The service draws on Amazon's vast database of past sales data and analyzes the relationship between price changes and number of copies sold. KDP Pricing Support factors in each title's length, category, rank, reviews, price history, and its author's related sales in order to provide a suggested price range for a newly listed ebook.
The price suggestion is shown as a graph which reflects how many sales would be made at each price point, and will look something like this (Thanks, Steve!):
The service is still in beta, but a number of authors have already tried it and posted their experiences on the KDP support forums. Not all of the authors are pleased with the pricing suggestions; while one noted that "I don't know what all it uses to determine this, but it suggested that I price my book at $6.99. With a projected +5% earnings and -25% sales", others noted that they were told they were underpricing their ebooks:
I have two books in a series. The first one is .99 at the moment and for the past two months, (89,000 words) and the second is 2.99 (85,000 words). They suggest I price them at 6.99 each, and the other book, not in a series, I have at 2.99, (85,000 words). They suggest 4.99.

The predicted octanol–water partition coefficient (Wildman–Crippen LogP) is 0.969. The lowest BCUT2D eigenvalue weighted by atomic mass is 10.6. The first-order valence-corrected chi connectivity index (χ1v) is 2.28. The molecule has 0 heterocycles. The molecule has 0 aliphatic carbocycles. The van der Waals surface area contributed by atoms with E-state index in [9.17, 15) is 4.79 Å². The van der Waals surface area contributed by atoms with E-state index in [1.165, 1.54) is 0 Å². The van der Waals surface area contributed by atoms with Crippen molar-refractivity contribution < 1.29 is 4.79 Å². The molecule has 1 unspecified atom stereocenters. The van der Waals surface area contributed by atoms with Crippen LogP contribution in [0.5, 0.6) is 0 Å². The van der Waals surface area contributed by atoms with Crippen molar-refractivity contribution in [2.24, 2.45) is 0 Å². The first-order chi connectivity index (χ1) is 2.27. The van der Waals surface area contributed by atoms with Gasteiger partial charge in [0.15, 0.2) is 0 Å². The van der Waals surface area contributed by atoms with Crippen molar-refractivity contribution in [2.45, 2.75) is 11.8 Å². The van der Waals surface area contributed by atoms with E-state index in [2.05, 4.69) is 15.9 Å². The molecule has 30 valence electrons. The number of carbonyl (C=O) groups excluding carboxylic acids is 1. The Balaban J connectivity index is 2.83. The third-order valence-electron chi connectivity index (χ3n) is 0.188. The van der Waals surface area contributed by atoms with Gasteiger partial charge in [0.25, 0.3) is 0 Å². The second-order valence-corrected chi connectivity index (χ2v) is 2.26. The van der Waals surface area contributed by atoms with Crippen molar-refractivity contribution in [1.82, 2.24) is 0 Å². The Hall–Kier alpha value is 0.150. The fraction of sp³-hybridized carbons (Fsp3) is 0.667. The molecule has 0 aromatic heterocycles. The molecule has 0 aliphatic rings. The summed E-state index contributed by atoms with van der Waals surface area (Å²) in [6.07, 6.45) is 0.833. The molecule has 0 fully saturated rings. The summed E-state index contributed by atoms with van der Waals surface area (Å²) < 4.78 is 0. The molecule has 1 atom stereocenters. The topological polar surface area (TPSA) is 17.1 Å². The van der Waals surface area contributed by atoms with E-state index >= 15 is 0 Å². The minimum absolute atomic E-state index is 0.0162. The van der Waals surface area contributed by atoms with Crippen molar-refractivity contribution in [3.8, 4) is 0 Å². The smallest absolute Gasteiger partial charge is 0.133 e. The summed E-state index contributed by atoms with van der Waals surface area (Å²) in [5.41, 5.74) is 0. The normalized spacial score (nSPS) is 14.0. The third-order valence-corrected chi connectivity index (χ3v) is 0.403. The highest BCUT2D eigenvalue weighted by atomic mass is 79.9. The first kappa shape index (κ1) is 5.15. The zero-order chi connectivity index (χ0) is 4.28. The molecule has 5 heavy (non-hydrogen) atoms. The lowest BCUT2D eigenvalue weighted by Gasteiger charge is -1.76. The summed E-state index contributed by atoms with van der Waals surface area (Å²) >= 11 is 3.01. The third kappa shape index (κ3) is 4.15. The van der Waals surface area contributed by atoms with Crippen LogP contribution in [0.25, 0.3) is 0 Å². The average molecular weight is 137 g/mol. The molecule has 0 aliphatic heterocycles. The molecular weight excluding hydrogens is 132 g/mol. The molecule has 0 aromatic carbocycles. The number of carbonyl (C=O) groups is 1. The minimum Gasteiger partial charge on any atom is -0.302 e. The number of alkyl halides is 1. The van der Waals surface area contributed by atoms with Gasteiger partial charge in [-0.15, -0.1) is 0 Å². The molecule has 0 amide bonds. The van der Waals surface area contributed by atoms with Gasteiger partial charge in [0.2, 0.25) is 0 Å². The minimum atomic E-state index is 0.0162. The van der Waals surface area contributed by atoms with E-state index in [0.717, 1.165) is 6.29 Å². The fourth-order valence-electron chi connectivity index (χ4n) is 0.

The pricing beta suggested that I increase my book from $2.99 to $5.99. I don't think anyone will buy a new author's book at that price, but I am willing to give it a try based on feedback.
And one author reported that their book was marked as part of a series, leading KDP Price Support to suggest that the price be reduced (the first title in a series is often cheap or free to attract readers).
KDP Pricing Support is available to all authors and can be found in the Rights and Pricing tab for each title. It works with both existing and newly published ebooks, and is available to all authors during the beta. Amazon wants everyone to try it so they can see which features are used the most.
You can find more details on the KDP Support Page.